She was not there during the recording, doesn’t have any experience with the headphones nor the cables, and I just told her how to switch between tracks in Audacity for listening. After 30 seconds she stopped and asked if the top recording corresponded to the custom cable because she could better hear certain details while the overall volume and sound remained very similar. She was correct and this also corresponds to what I discern.


So, do cables matter?

I’m glad to know that I’m not imagining things when using higher-end cables, but obviously the benefit is totally related to what’s personally important to you. The original cable stills sounds wonderful, I just think the custom cable provides an extra few percent that pulls the sound out of the artificial realm and into a more realistic realm. With certain recordings, when I close my eyes, it feels like the artists are performing just for me, in the same room. To make that’s worth $100 since it triggers emotions that are absent otherwise.

Show me the goods

If you want to listen to the recordings from this experiment for yourself, you can download an excerpt from here. This zip archive contains 96kHz/24bit WAV files, captured raw from the microphones in the setup explained above. You obviously need a suitable DAC and headphones/monitors to evaluate the differences. Note that this is copyrighted material from Moloko’s Statues album. I hope that having re-recorded it and merely providing fractions of the songs will not be causing me any problems. If it does, I’ll have to take the link down.

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LinnStrument iPad holder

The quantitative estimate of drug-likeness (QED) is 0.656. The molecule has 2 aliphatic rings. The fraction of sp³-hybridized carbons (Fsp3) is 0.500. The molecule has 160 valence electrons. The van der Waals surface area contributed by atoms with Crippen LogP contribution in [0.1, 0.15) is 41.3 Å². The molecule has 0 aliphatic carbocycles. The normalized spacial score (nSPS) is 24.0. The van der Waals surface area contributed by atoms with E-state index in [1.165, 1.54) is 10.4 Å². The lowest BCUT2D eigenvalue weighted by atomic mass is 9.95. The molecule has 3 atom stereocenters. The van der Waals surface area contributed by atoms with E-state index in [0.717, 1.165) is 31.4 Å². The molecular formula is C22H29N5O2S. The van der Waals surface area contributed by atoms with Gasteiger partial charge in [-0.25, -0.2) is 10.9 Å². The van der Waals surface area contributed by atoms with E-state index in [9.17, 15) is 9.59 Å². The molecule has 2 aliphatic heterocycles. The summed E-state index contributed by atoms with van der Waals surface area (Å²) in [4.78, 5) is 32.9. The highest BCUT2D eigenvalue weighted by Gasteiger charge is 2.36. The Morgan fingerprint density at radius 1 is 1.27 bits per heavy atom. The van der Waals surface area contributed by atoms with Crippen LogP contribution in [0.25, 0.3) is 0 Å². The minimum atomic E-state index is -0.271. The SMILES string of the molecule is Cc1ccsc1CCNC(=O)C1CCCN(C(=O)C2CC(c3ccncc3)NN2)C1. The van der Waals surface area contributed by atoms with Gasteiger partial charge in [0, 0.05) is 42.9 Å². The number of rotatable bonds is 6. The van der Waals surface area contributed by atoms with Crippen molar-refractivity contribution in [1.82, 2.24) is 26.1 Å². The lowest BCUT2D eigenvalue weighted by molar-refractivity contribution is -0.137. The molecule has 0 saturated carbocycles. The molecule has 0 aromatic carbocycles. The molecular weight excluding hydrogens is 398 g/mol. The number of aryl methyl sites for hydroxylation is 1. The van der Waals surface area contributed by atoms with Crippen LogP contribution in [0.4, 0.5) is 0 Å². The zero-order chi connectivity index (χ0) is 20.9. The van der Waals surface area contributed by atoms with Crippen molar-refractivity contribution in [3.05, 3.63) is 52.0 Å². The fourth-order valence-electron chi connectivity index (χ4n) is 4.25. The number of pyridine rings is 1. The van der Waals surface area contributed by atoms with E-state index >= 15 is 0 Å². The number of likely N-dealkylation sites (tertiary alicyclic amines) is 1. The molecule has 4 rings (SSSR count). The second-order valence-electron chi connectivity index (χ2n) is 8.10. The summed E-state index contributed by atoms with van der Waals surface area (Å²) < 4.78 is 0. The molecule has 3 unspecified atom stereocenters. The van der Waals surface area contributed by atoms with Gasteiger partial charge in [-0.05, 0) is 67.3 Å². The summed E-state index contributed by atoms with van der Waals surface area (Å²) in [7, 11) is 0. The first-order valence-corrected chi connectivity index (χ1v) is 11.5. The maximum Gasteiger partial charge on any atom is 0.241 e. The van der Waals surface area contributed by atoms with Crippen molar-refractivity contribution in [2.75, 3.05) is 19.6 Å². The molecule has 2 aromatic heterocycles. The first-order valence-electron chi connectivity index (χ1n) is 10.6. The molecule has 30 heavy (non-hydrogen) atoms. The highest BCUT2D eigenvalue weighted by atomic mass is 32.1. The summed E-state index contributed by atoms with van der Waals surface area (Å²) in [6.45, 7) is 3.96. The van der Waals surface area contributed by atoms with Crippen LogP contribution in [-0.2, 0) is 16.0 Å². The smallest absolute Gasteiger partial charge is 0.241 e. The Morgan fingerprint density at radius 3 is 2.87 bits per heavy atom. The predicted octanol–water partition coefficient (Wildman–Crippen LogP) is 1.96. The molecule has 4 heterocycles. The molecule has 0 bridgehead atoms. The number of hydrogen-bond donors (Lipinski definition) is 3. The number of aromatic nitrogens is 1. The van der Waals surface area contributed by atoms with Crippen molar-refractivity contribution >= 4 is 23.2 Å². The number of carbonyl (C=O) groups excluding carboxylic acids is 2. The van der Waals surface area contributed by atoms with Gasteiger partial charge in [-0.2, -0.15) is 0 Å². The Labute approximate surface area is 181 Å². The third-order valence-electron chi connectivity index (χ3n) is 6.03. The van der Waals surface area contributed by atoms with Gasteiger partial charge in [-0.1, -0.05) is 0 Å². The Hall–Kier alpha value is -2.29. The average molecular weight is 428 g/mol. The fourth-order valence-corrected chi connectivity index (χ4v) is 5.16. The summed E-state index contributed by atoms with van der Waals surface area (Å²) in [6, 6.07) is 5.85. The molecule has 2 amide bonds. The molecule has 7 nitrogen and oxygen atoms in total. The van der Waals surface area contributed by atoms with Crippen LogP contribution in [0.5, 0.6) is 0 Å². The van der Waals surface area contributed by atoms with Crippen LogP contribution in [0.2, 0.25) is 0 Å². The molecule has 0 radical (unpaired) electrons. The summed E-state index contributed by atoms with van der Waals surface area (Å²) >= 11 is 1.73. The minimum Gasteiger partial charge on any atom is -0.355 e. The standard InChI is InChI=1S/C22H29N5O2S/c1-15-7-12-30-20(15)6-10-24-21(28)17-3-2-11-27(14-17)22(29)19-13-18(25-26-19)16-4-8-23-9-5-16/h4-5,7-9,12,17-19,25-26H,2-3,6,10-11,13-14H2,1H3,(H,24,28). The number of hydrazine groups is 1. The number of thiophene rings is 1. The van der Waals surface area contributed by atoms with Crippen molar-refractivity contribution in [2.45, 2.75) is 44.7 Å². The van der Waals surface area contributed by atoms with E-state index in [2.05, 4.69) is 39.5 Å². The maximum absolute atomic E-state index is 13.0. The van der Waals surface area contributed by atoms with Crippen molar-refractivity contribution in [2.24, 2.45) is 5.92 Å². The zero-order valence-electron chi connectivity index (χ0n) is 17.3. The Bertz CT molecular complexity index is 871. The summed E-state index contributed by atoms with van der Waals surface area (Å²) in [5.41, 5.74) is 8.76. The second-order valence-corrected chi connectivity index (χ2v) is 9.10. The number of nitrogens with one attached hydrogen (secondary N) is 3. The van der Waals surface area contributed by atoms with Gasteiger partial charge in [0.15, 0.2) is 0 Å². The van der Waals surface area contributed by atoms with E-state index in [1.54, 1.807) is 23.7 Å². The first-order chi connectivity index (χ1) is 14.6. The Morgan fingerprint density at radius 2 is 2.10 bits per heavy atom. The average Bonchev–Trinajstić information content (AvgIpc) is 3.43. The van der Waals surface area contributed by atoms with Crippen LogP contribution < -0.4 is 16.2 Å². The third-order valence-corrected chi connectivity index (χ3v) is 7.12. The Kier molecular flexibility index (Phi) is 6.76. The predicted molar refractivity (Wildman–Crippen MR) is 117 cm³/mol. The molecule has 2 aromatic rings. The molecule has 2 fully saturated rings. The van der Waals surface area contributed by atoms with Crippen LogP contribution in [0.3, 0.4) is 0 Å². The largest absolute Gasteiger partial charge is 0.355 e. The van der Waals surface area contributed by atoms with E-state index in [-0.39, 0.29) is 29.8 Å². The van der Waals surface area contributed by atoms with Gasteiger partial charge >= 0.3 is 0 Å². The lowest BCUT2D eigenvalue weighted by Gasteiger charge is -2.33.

I recently got a 3D printer and one of the first projects I undertook was to create an iPad holder prototype for the LinnStrument. After a few trials, I designed one that works great and that is printable in three parts. It works from the iPad 1 size all the way up to the iPad Air, including iPhones (the 6+ works quite nicely). Since the LinnStrument can be bus-powered from all iOS devices with a lightning connector, this is a really nice standalone expressive music-making combo imho.

Here are some pictures:

LinnStrument iPad mount 3

LinnStrument iPad mount 5

LinnStrument iPad mount 4

LinnStrument iPad mount 2

LinnStrument iPad mount 1
… and here are the STL files and the original design document from MOI in case you want to print one yourself:

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LinnStrument : the ultimate open-source hacker instrument

The video and slides of my Devoxx BOF “LinnStrument : the ultimate open-source hacker instrument” are available

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LinnStrument is released!

It’s done, we’ve released the LinnStrument!

After a successful trial run of LinnStruments to San Francisco bay area customers last month, we’re about to ship the next batch of 37 LinnStruments to U.S. customers only. These units will be shipped between November 17th and December 5, depending on your position in the order queue.

Order here.


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Limited availability of the first LinnStruments

The first production units of the LinnStrument are ready!

Before the general release, we’re selling a small number of units to residents of the San Francisco bay area.

Contact if you’re interested!

linnstrument straight, noaka 8-26-14-crop-u15412